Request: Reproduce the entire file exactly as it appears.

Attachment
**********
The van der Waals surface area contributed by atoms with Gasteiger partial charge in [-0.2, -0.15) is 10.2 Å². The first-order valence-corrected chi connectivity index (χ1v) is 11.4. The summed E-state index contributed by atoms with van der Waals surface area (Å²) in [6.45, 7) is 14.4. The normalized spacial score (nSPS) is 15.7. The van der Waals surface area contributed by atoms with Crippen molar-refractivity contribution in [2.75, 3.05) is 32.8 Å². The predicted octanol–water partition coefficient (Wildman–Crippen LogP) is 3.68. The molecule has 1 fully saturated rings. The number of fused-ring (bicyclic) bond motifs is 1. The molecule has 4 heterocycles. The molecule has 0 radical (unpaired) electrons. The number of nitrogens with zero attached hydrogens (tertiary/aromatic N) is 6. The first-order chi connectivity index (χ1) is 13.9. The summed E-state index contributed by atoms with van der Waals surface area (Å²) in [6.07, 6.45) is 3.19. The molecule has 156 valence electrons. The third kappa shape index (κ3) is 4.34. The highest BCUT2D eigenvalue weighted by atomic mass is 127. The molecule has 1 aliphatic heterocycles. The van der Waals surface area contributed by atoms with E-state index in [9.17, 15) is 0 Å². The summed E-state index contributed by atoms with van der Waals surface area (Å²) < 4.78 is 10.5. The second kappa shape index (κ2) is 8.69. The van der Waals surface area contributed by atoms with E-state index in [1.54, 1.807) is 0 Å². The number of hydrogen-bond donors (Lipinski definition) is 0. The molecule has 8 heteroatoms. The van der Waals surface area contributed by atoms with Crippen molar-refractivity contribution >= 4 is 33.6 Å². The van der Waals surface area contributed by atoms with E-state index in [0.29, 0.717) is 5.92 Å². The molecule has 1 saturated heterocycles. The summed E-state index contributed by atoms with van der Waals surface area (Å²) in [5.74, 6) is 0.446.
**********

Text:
The van der Waals surface area contributed by atoms with Gasteiger partial charge in [-0.2, -0.15) is 10.2 Å². The first-order valence-corrected chi connectivity index (χ1v) is 11.4. The summed E-state index contributed by atoms with van der Waals surface area (Å²) in [6.45, 7) is 14.4. The normalized spacial score (nSPS) is 15.7. The van der Waals surface area contributed by atoms with Crippen molar-refractivity contribution in [2.75, 3.05) is 32.8 Å². The predicted octanol–water partition coefficient (Wildman–Crippen LogP) is 3.68. The molecule has 1 fully saturated rings. The number of fused-ring (bicyclic) bond motifs is 1. The molecule has 4 heterocycles. The molecule has 0 radical (unpaired) electrons. The number of nitrogens with zero attached hydrogens (tertiary/aromatic N) is 6. The first-order chi connectivity index (χ1) is 13.9. The summed E-state index contributed by atoms with van der Waals surface area (Å²) in [6.07, 6.45) is 3.19. The molecule has 156 valence electrons. The third kappa shape index (κ3) is 4.34. The highest BCUT2D eigenvalue weighted by atomic mass is 127. The molecule has 1 aliphatic heterocycles. The van der Waals surface area contributed by atoms with E-state index in [9.17, 15) is 0 Å². The summed E-state index contributed by atoms with van der Waals surface area (Å²) < 4.78 is 10.5. The second kappa shape index (κ2) is 8.69. The van der Waals surface area contributed by atoms with E-state index in [1.54, 1.807) is 0 Å². The number of hydrogen-bond donors (Lipinski definition) is 0. The molecule has 8 heteroatoms. The van der Waals surface area contributed by atoms with Crippen molar-refractivity contribution >= 4 is 33.6 Å². The van der Waals surface area contributed by atoms with E-state index in [0.29, 0.717) is 5.92 Å². The molecule has 1 saturated heterocycles. The summed E-state index contributed by atoms with van der Waals surface area (Å²) in [5.74, 6) is 0.446.